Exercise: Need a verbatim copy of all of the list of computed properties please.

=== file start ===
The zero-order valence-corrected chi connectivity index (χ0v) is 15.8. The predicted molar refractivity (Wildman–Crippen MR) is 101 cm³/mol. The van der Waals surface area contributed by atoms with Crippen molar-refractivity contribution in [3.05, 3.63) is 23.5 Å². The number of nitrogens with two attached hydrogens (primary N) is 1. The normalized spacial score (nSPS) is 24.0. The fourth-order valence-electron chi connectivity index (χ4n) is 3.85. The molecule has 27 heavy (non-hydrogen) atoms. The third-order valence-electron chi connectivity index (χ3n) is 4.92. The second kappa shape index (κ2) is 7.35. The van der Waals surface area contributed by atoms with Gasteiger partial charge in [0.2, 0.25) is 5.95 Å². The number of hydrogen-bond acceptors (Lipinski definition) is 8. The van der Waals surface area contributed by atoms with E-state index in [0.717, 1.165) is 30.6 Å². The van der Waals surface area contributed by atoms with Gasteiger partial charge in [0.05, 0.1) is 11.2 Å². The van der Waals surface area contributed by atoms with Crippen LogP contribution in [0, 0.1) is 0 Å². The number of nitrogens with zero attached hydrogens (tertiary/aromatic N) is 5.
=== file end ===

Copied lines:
The zero-order valence-corrected chi connectivity index (χ0v) is 15.8. The predicted molar refractivity (Wildman–Crippen MR) is 101 cm³/mol. The van der Waals surface area contributed by atoms with Crippen molar-refractivity contribution in [3.05, 3.63) is 23.5 Å². The number of nitrogens with two attached hydrogens (primary N) is 1. The normalized spacial score (nSPS) is 24.0. The fourth-order valence-electron chi connectivity index (χ4n) is 3.85. The molecule has 27 heavy (non-hydrogen) atoms. The third-order valence-electron chi connectivity index (χ3n) is 4.92. The second kappa shape index (κ2) is 7.35. The van der Waals surface area contributed by atoms with Gasteiger partial charge in [0.2, 0.25) is 5.95 Å². The number of hydrogen-bond acceptors (Lipinski definition) is 8. The van der Waals surface area contributed by atoms with E-state index in [0.717, 1.165) is 30.6 Å². The van der Waals surface area contributed by atoms with Gasteiger partial charge in [0.05, 0.1) is 11.2 Å². The van der Waals surface area contributed by atoms with Crippen LogP contribution in [0, 0.1) is 0 Å². The number of nitrogens with zero attached hydrogens (tertiary/aromatic N) is 5.